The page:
Percutaneous revascularization strategies to restore coronary artery patency during acute myocardial infarction in the absence of prior thrombolytic therapy, or primary angioplasty, results in a higher infarct-related coronary artery patency rate (131), smaller enzymatic infarct size, increased preservation of left ventricular function, and improved clinical outcome compared to thrombolytic therapy (131-133). A pooled analysis of early clinical trials of primary angioplasty revealed a 44% mortality reduction during hospitalization (OR 0.56, CI: 0.53-0.94) and a 9% mortality reduction at 1 yr (134). Yet, despite the observed survival benefit, women are more likely to refuse catheterization as a therapeutic modality for acute myocardial infarction. Of the 2.4% of patients who reported that they were likely to refuse primary angioplasty, a significant proportion were older women with a history of prior myocardial infarction (135).

Women who present with acute myocardial infarction who undergo primary angio-plasty comprise a higher risk patient population compared to men. This was demonstrated in The Primary Angioplasty in Myocardial Infarction (PAMI) trial, which compared primary angioplasty with tissue-type plasminogen activator, and revealed that women were older (65.7 vs 57.7 yr,p < 0.0001) and had a higher incidence of diabetes (19 vs 10%, p < 0.03), hypertension (54 vs 39%, p < 0.005), and a history of congestive heart failure (5 vs 0%, p = 0.002) compared to men. Women were more likely to present later after symptom onset than their male counterparts (229 vs 174 min, p = 0.0004), and in-hospital mortality for women was 3.3-fold higher than men (9.3 vs 2.8%, p = 0.0005) (131,136). In the subset of women who were assigned to the angiography arm of the study, women were less likely than men to undergo percutaneous revascularization procedures owing to a higher prevalence of surgical disease or the presence of a noncritical stenosis. In women that did undergo angioplasty, the in-hospital mortality rate was similar to men (4.0 vs 2.1%), and percutaneous revascularization and younger age were independent predictors of in-hospital survival in women. Importantly, cerebrovascular hemorrhage occurred in 5.3% of women treated with a thrombolytic agent compared with 0.7% men (p = 0.037), while there was no increase in hemorrhagic events, regardless of gender, with primary angioplasty. These observations suggest that primary angioplasty improves survival in women, such that it is comparable to men, and reduces the risk of hemorrhagic stroke that is associated with thrombolytic therapy (136,137).

Women with acute myocardial infarction tend to have a worse prognosis then men because they present much later after symptom onset. To examine the influence of late presentation on the efficacy of primary angioplasty, a study of 496 patients with acute myocardial infarction who underwent primary angioplasty specifically assessed outcome in patients who were treated between 6 and 24 h. Patients who presented late were more often female, underwent primary angioplasty procedures with a lower success rate compared to patients with early presentation, resulting in a greater deterioration of left ventricular function. Patients who did undergo a successful revascularization procedure were more likely to have reocclusion of the infarct-related artery, repeat myocardial infarction, and a significantly higher mortality rate at 6 mo (138).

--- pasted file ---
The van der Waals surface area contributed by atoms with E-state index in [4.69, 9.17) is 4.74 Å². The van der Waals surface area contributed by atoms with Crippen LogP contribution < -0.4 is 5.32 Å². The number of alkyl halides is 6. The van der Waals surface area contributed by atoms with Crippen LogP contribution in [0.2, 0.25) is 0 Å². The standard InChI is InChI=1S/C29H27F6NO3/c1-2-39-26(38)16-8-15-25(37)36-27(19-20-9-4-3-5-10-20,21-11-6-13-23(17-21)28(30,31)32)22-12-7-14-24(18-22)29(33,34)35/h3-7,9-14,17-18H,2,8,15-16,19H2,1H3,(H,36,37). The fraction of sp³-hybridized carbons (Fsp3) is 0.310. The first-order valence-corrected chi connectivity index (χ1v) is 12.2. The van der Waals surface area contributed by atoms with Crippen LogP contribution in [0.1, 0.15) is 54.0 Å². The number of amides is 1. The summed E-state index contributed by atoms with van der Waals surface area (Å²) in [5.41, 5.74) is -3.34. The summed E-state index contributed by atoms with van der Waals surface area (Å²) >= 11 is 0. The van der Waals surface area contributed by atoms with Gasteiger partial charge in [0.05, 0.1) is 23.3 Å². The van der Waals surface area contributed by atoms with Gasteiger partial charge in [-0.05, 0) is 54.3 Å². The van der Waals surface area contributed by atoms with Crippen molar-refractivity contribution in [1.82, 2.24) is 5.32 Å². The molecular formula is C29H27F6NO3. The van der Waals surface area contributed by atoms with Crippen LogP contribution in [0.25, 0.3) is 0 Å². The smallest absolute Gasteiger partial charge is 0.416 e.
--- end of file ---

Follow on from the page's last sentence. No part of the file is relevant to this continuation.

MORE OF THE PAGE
As coronary stents are increasingly utilized in primary revascularization procedures, the Stent-PAMI trial compared coronary stent implantation with balloon angioplasty for the treatment of acute myocardial infarction. At 6-mo follow-up, the combined primary end point of death, reinfarction, cerebrovascular accident, or target-vessel revascular-ization for ischemia, was reached by fewer patients in the stent group than in the angioplasty group (12.6 vs 20.1%, p < 0.01) (139). Women in this trial were older (66 ± 12 vs 58 ± 12 yr, p < 0.0001), had a higher incidence of hypertension, hypercholesterolemia, diabetes, and smaller size infarct-related artery at angiography compared to men. Even though TIMI grade 3 flow was restored in a greater percentage of women than men (94 vs 90.0%, p = 0.07), by 6 mo, women had increased rates of death (7.9 vs 2.0%, p = 0.0002), reinfarction (6.4 vs 2.7%, p = 0.01), and stroke (2.0 vs 0.3%, p = 0.01), with similar rates of late target vessel revascularization. These data have been confirmed in other studies (140) and demonstrate that women undergoing percutaneous revascularization in the stent era remain at high risk for adverse events (142).